Cast: Dimple Kapadia, Radhika Madan, Angira Dhar, Isha Talwar, Deepak Dobriyal, Naseeruddin Shah
Director: Homi Adajania
Rating: Two and a half stars (out of 5)
A thriller spearheaded by Dimple Kapadia as the matriarch of a family of drug dealers in a lawless North Indian desert town, Saas, Bahu Aur Flamingo transports us to a world of flawed, tough and unapologetic women who live life queen size wholly on their own terms.
The women reap the perks of power but also pay the price for their intrepid ways - the conflict between rewards and reprisals forms the core of the unconventional family drama that is, to an extent, a quirky rural variation on Disney+Hotstar's Aarya.
Strong atmospherics, a storyline that brims with emotions and action, a slew of solid performances and a script that delivers a full complement of twists and turns combine to make Saas, Bahu Aur Flamingo a satisfying, if not necessarily scintillating, show.
The eight-episode Hotstar Specials series alternates between the explosive and the slow burn, the taut and the winding. It follows a dysfunctional family in which nothing is what it appears to be on the surface. That is hardly surprising. Much of the tale unfolds in a secret bunker, the site where the family grows its opium, a place that the rest of the world has no inkling of.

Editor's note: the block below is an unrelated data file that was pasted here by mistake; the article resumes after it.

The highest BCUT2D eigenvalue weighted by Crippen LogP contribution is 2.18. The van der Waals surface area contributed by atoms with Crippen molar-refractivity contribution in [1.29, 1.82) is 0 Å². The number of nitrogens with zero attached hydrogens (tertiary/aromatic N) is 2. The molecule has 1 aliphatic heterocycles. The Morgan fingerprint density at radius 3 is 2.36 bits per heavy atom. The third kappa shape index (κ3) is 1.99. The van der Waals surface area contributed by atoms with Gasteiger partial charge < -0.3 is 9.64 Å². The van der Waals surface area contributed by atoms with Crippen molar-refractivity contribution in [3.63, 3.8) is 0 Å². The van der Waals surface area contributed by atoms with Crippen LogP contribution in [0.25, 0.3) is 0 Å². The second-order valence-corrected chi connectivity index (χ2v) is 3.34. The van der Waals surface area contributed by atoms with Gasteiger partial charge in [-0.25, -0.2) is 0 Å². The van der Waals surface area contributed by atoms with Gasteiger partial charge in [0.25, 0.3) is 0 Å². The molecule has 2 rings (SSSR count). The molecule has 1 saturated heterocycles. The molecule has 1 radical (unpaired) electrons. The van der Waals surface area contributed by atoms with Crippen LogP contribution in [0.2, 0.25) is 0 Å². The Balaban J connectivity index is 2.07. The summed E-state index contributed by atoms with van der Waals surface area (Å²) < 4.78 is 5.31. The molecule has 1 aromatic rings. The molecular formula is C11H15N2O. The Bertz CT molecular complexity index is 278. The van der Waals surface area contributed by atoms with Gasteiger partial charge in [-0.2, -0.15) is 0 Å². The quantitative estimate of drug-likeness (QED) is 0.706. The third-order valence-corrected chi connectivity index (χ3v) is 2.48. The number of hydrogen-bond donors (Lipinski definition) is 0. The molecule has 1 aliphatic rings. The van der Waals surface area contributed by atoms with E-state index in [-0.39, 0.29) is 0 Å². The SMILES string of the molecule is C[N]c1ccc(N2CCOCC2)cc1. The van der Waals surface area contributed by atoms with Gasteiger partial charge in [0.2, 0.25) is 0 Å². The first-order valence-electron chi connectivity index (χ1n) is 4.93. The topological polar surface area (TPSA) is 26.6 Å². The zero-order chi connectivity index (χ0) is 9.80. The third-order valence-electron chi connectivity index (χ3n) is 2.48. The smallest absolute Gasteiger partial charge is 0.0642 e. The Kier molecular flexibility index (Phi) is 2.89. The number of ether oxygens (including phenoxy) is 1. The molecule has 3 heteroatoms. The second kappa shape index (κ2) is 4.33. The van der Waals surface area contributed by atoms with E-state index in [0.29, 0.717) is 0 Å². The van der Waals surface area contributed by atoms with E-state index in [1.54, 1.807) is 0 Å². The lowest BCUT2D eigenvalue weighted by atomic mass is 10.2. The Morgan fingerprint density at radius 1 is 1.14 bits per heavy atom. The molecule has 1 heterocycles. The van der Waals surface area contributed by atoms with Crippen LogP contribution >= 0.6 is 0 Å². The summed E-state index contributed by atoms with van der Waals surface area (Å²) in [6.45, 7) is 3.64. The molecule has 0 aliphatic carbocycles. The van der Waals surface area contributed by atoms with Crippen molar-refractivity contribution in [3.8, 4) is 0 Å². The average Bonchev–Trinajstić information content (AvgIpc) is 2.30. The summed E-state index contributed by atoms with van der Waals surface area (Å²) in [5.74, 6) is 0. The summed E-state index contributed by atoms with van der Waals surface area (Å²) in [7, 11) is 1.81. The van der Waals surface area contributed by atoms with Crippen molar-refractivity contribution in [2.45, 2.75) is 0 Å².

Several fraught relationships - same-sex, bordering on the incestuous, unrequited, heart-breaking, purely romantic, the works - and uneasy interpersonal equations threaten to upset the delicate balance that keeps the brood together. A succession war rages within the family as the woman who runs the business announces her intention to formally name the legal inheritor of her empire.
Besides turning the saas-bahu dynamic on its head and mining it for its innate potential to spring surprises, the crime drama delivers a thrilling plot in which women call all the shots even as the men around them do all that they can not to make things easy for them. But the show isn't so much about the gender divide and its implications as it is about a clash between ambition and familial bonds and its fallout.